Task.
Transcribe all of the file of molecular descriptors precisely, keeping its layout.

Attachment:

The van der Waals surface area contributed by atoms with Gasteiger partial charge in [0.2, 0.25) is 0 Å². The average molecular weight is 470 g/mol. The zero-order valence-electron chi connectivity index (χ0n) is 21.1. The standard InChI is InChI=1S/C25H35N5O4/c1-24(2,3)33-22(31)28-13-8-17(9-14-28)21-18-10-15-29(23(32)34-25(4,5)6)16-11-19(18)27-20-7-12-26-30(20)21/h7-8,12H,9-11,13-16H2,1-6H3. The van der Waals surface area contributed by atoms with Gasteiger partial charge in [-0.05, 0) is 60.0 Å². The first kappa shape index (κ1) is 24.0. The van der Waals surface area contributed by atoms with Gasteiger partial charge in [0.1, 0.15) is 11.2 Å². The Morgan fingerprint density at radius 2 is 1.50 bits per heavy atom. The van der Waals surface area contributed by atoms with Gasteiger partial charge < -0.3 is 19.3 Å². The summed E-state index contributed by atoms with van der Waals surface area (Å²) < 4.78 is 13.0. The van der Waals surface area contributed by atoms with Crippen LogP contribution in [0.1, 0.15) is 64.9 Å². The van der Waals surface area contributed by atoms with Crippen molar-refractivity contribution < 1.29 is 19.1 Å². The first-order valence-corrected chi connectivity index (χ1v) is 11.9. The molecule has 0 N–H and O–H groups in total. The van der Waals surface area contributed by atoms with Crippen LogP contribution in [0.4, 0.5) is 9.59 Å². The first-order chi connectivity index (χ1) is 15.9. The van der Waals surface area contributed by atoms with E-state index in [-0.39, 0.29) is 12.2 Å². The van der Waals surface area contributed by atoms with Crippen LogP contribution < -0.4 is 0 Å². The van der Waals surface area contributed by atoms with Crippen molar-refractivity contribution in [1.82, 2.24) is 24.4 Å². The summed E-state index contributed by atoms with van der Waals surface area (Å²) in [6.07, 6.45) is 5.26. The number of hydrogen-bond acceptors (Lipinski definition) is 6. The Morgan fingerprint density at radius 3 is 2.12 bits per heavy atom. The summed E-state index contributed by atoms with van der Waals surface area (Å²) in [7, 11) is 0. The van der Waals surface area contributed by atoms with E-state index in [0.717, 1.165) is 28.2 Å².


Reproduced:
The van der Waals surface area contributed by atoms with Gasteiger partial charge in [0.2, 0.25) is 0 Å². The average molecular weight is 470 g/mol. The zero-order valence-electron chi connectivity index (χ0n) is 21.1. The standard InChI is InChI=1S/C25H35N5O4/c1-24(2,3)33-22(31)28-13-8-17(9-14-28)21-18-10-15-29(23(32)34-25(4,5)6)16-11-19(18)27-20-7-12-26-30(20)21/h7-8,12H,9-11,13-16H2,1-6H3. The van der Waals surface area contributed by atoms with Gasteiger partial charge in [-0.05, 0) is 60.0 Å². The first kappa shape index (κ1) is 24.0. The van der Waals surface area contributed by atoms with Gasteiger partial charge in [0.1, 0.15) is 11.2 Å². The Morgan fingerprint density at radius 2 is 1.50 bits per heavy atom. The van der Waals surface area contributed by atoms with Gasteiger partial charge < -0.3 is 19.3 Å². The summed E-state index contributed by atoms with van der Waals surface area (Å²) < 4.78 is 13.0. The van der Waals surface area contributed by atoms with Crippen LogP contribution in [0.1, 0.15) is 64.9 Å². The van der Waals surface area contributed by atoms with Crippen molar-refractivity contribution < 1.29 is 19.1 Å². The first-order valence-corrected chi connectivity index (χ1v) is 11.9. The molecule has 0 N–H and O–H groups in total. The van der Waals surface area contributed by atoms with Crippen LogP contribution in [0.4, 0.5) is 9.59 Å². The first-order chi connectivity index (χ1) is 15.9. The van der Waals surface area contributed by atoms with E-state index in [-0.39, 0.29) is 12.2 Å². The van der Waals surface area contributed by atoms with Crippen LogP contribution < -0.4 is 0 Å². The van der Waals surface area contributed by atoms with Crippen molar-refractivity contribution in [1.82, 2.24) is 24.4 Å². The summed E-state index contributed by atoms with van der Waals surface area (Å²) in [6.07, 6.45) is 5.26. The number of hydrogen-bond acceptors (Lipinski definition) is 6. The Morgan fingerprint density at radius 3 is 2.12 bits per heavy atom. The summed E-state index contributed by atoms with van der Waals surface area (Å²) in [7, 11) is 0. The van der Waals surface area contributed by atoms with E-state index in [0.717, 1.165) is 28.2 Å².